Deodorants make your skin more acidic, making it more difficult for bacteria to thrive. An antiperspirant blocks the sweating action of the glands, resulting in less sweating, but they typically uses aluminum in their products. Some studies, however, have indicated that antiperspirants may be linked to increased breast cancer or prostate cancer risks.

There’s actually been a lot of controversy surrounding the chemical-based ingredients used in deodorants and antiperspirants and their effects on our health The most common chemical ingredients found in everyday deodorant and antiperspirants are parabens, triclosan, phthalates, propylene glycol and aluminum. Research has linked these ingredients to several medical conditions including increased risk of cancer, chronic inflammation, and hormone disruptions.

While several researchers say there’s not enough scientific evidence to support this claim, there does seem to be too much of a correlation between these ingredients and endocrine and hormone disruption, chronic inflammation, increases in autoimmune diseases and the potential increased risk of cancer to just ignore it.

Consider the following:

  • Parabens have been shown to mimic estrogen in the body’s cells, interfering with the way your body produces hormones.
  • Triclosan is actually a pesticide used to reduce or prevent bacterial contamination. Many consumer brands add the substance to deodorants to kill bacteria. However, combined with water, triclosan can create the carcinogenic gas chloroform and triclosan has been shown to alter hormone regulation.
  • Phthalates are plasticizers found in children’s toys, fragrances, deodorants and lotions. They’ve been linked asthma, ADHD, breast cancer, obesity, autism spectrum disorders, altered reproductive development, male fertility issues and many more problems.
  • Propylene is used in foods and several consumer products — including antifreeze. The EPA requires gloves when handling it and disposal via burying.   
  • Aluminum has been linked to breast cancer and increased risk of Alzheimer’s disease. A few studies in recent years have theorized that aluminum-based antiperspirants may increase the risk for breast cancer.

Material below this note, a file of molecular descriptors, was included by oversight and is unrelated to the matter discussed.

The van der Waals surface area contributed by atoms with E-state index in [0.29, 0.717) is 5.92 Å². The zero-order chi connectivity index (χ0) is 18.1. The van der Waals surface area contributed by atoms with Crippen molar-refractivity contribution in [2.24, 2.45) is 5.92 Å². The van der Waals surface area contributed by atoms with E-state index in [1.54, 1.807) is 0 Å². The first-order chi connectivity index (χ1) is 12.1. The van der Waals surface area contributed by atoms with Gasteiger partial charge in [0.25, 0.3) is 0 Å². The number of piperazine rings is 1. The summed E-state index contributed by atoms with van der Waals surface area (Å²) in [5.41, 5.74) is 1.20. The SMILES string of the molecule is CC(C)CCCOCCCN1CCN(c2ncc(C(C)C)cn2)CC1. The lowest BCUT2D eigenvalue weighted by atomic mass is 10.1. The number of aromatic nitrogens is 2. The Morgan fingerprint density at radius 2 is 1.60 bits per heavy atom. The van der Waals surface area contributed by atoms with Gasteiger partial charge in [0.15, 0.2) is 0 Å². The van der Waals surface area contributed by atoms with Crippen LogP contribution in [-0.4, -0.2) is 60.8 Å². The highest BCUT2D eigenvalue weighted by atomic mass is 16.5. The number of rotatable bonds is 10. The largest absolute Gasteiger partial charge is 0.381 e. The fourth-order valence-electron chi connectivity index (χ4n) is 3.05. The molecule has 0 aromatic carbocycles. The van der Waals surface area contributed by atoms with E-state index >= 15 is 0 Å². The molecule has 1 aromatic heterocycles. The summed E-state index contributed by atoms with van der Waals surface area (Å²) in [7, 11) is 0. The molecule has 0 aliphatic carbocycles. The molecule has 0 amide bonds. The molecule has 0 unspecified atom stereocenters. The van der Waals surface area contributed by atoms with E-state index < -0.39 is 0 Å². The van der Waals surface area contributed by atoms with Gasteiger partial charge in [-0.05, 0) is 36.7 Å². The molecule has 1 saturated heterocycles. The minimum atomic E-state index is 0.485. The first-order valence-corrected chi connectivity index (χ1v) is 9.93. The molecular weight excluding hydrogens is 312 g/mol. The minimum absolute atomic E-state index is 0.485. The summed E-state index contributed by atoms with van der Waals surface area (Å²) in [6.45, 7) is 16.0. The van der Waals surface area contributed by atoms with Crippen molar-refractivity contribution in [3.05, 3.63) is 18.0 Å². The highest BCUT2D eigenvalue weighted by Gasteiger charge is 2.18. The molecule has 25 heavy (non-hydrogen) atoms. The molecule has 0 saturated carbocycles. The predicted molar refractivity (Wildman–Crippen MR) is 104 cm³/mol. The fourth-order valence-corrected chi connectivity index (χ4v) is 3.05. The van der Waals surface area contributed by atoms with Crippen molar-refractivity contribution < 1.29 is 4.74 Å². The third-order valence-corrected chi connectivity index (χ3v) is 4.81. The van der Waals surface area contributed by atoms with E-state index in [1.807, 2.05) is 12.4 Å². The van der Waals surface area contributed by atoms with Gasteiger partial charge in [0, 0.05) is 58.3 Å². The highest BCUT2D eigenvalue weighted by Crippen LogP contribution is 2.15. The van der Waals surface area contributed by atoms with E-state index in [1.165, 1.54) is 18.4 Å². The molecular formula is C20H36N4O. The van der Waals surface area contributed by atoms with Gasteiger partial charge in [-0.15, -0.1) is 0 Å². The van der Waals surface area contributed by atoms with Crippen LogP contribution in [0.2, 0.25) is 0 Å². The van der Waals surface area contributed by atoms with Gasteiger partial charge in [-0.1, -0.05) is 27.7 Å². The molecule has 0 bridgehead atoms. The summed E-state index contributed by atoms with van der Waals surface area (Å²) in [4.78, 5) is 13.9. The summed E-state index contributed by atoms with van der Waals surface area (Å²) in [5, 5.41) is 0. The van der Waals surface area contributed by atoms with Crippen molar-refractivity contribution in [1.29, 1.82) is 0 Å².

According to the authors of these studies, most breast cancers develop in the upper outer part of the breast — the area closest to the armpit, which is where antiperspirants are applied. The studies suggest that chemicals in antiperspirants, including aluminum, are absorbed into the skin. These studies claim that those chemicals may then interact with DNA and could lead to cancerous changes in cells, or interfere with the action of the female hormone estrogen, which is known to influence the growth of breast cancer cells.

These are dangerous ingredients. While there are conflicting reports pertaining to their safety, why would we risk it, especially in something like antiperspirant, which we use on our bodies every day?  

So consider discontinuing use of commercial deodorant and/or antiperspirant and switch to an all-natural, chemical free brand, like Tom’s, Kopari, Native, or Schmidt’s. Or you can make your own all-natural, chemical free deodorant.

All-Natural DIY Deodorant

Here’s what you need:

  • 1/2 cup coconut oil
  • 1/2 cup baking soda
  • 40–60 drops of your favorite essential oil, (try orange and lavender!)
  • Empty deodorant containers

Directions:

  1. Put coconut oil in a bowl. Mix in baking soda, and then add essential oils. Mix well.
  2. Store in a deodorant container or a glass jar. Keep in a cool place 
  3. Use as needed

Wrap Up 

We spent today talking about the science of sweating! We learned that you are always sweating as a way to regulate body temperature and to assist your immune system in fending off certain viruses and bacteria. Sweating is also a great way to expel toxins and heavy metals from your body.

Sweat is formed by two main types of glands in your body — the eccrine and apocrine glands and we have between 2 and 4 million sweat glands in our body.  Our apocrine sweat glands are the glands that are associated with body odor — not because our sweat smells bad, but because it mixes with the bacteria that lives on our skin. This bacteria thrives on the sweat and leads to that unappealing body odor smell.  

We talked about a number of potentially dangerous chemicals contained in deodorants and antiperspirants, as well as several ways to reduce body odor naturally, including washing the areas frequently, removing hair, using apple cider vinegar to kill bacteria, and using a natural, chemical-free deodorant. We also learned how to make my own all-natural deodorant by mixing up some coconut oil, baking soda and essential oils.

So get out there, and get your sweat on!